16 July 2006

Hallward's Deleuze

When I first heard about Peter Hallward's new book on Deleuze I found myself dissapointed. The blurb on the back of the book gives some indication as to why: "Gilles Deleuze was one of the most original and influential French philosophers of the last century. This book aims to make sense of his fundamental project in the clearest possible terms, by engaging with the central idea that informs virtually all his work: his equation of being and creativity. It explores the various ways in which, in order to affirm an unlimited creative power, Deleuze proceeds to dissolve whatever might restrict or mediate its expression, including the organisms, objects, representations, identities, and relations that this power generates along the way. Rather than a theorist of material complexity or relational difference, Out of this World argues that Deleuze is better read as a spiritual or extra-worldly philosopher. His philosophy leaves little room for processes of social or historical transformation, and still less for political relations of conflict or solidarity. Michel Foucaul famously suggested that the twentieth century would be known as 'Deleuzian'; this sympathetic but uncompromising new critique suggests that our Deleuzian century may soon be coming to a close."

As I first read this book description for Out of This World, I found myself wondering why anyone would write such a reactionary book, especially someone who's done such good work in the past. However, now that I am about halfway through the book, I have to confess that this is one of the most sensitive and brilliant readings of Deleuze I've yet encountered. This is one of the few texts where I feel that I've genuinely learned something about Deleuze's thought, rather than being hit with a series of definitions (that I often find remote from what I actually find in Deleuze's writings) and personal "monsterous becomings" that I frankly find tedious and repetitive. In the past I've tended to read Deleuze as a thinker of processes and complexity. What initially attracted me to Deleuze's thought was his account of actualization, which promised to explain how we pass from systems and structures to individuated entities that appear separated from one another. For instance, given the distinction between speech and language in structural linguistics, how do we pass from the purely differential realm of language characterized by nonsense, to the world of speech? Or, in the physical world, how does this entity here, say a soap bubble, actualize itself in the field of relations in which it's embedded? That is, for me, Deleuze offered the possibility of an ontology proper to structuralism, and an account of the conditions under which it might be possible to transform and change structures. Put otherwise, Deleuze struck me as theorizing a dynamic structuralism or systems theory that would be capable of bridging the nature/culture divide, and avoiding the atemporality common to structuralist thought.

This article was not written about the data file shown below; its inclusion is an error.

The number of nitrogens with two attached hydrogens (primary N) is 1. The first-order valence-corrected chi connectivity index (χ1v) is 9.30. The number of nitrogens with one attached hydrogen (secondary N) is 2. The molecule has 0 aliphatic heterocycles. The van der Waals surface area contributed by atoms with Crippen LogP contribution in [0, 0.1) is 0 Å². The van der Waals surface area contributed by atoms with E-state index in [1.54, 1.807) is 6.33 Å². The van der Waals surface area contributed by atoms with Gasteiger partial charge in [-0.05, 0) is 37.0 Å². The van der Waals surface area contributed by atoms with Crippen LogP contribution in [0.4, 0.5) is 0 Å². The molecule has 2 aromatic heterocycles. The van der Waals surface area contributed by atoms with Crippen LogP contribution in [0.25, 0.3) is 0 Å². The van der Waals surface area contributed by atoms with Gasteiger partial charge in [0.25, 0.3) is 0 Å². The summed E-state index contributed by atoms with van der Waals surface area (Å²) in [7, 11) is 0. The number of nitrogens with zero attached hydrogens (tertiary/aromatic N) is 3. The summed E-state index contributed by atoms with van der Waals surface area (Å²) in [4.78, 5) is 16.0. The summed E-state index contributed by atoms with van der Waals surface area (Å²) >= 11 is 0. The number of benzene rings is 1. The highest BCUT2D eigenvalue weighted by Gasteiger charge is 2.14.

Hallward compelling makes the case that Deleuze is not a thinker of complex systems, but of unlimited becoming anterior to the actualized entity. Put differently, all of Deleuze's thought can be read as a theophany (such as we find in Eriugena), organized around the opposition between the creating (the virtual) and the created (the actual) such that the actual is understood as standing in the way of further creatings (for instance, the opposition between the organism as actualized and the body-without-organs as a field of potentialities). Deleuze staunchly chooses in favor of the virtual over the actual, seeing the actual as contributing nothing in and of itself (not even as a feedback mechanism). That is, the actualized entity is itself an inhibition of these creative becomings. In addition to being an incredibly informed and sensitive study of both Deleuze's independent work and his work with Guattari, this book strikes me as "workmanly", in the sense that Hallward is not simply presenting a scholarly study or an attack on Deleuze, but is clearing the way for his own future project which will somehow navigate between the work of Deleuze and the work of Badiou. Hints of this can be found at his website, http://www.mdx.ac.uk/www/crmep/staff/PeterHallward.htm, where he describes a long term project he's been working on entitled Relational Reality. Given the outstanding work he's done so far on Deleuze and Badiou, I eagerly anticipate this work.

5 Comments:

Anonymous Anonymous said...

Thank you, Levi, for this reference.

I'll certainly keep an eye on Peter Hallward and his website.

I'm still looking forward to your (continuing?) paraphrase of Simondon's work on individuation.

All the best.

Orla Schantz

July 17, 2006 5:02 PM  
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